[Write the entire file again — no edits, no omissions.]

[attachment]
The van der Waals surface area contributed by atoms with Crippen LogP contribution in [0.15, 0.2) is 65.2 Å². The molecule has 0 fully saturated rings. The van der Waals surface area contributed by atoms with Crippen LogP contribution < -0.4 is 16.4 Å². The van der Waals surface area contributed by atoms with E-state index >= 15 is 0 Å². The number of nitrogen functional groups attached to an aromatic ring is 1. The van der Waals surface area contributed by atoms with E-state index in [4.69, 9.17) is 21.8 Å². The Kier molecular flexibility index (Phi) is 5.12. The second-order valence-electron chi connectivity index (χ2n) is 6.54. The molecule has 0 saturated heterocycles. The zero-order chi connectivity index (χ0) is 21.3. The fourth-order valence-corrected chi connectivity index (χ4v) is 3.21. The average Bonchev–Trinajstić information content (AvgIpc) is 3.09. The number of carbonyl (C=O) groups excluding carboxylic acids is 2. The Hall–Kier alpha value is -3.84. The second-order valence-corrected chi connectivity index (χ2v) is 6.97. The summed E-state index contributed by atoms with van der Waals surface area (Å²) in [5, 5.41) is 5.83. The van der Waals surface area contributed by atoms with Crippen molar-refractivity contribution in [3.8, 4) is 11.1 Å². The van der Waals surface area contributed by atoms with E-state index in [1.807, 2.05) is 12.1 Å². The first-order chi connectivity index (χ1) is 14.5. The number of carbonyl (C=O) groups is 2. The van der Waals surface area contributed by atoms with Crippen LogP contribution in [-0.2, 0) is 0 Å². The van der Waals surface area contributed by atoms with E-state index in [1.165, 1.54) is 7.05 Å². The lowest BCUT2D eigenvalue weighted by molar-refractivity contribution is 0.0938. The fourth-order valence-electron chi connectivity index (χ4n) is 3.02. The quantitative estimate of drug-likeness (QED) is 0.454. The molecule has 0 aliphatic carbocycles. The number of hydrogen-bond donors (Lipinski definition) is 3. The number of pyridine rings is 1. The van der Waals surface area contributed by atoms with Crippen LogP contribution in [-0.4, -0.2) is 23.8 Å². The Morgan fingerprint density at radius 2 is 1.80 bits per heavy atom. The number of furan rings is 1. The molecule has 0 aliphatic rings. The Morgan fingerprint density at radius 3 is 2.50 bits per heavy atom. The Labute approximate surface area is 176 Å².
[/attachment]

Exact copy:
The van der Waals surface area contributed by atoms with Crippen LogP contribution in [0.15, 0.2) is 65.2 Å². The molecule has 0 fully saturated rings. The van der Waals surface area contributed by atoms with Crippen LogP contribution < -0.4 is 16.4 Å². The van der Waals surface area contributed by atoms with E-state index >= 15 is 0 Å². The number of nitrogen functional groups attached to an aromatic ring is 1. The van der Waals surface area contributed by atoms with E-state index in [4.69, 9.17) is 21.8 Å². The Kier molecular flexibility index (Phi) is 5.12. The second-order valence-electron chi connectivity index (χ2n) is 6.54. The molecule has 0 saturated heterocycles. The zero-order chi connectivity index (χ0) is 21.3. The fourth-order valence-corrected chi connectivity index (χ4v) is 3.21. The average Bonchev–Trinajstić information content (AvgIpc) is 3.09. The number of carbonyl (C=O) groups excluding carboxylic acids is 2. The Hall–Kier alpha value is -3.84. The second-order valence-corrected chi connectivity index (χ2v) is 6.97. The summed E-state index contributed by atoms with van der Waals surface area (Å²) in [5, 5.41) is 5.83. The van der Waals surface area contributed by atoms with Crippen molar-refractivity contribution in [3.8, 4) is 11.1 Å². The van der Waals surface area contributed by atoms with E-state index in [1.807, 2.05) is 12.1 Å². The first-order chi connectivity index (χ1) is 14.5. The number of carbonyl (C=O) groups is 2. The van der Waals surface area contributed by atoms with Crippen LogP contribution in [-0.2, 0) is 0 Å². The van der Waals surface area contributed by atoms with E-state index in [1.165, 1.54) is 7.05 Å². The lowest BCUT2D eigenvalue weighted by molar-refractivity contribution is 0.0938. The fourth-order valence-electron chi connectivity index (χ4n) is 3.02. The quantitative estimate of drug-likeness (QED) is 0.454. The molecule has 0 aliphatic carbocycles. The number of hydrogen-bond donors (Lipinski definition) is 3. The number of pyridine rings is 1. The van der Waals surface area contributed by atoms with Crippen LogP contribution in [-0.4, -0.2) is 23.8 Å². The Morgan fingerprint density at radius 2 is 1.80 bits per heavy atom. The number of furan rings is 1. The molecule has 0 aliphatic rings. The Morgan fingerprint density at radius 3 is 2.50 bits per heavy atom. The Labute approximate surface area is 176 Å².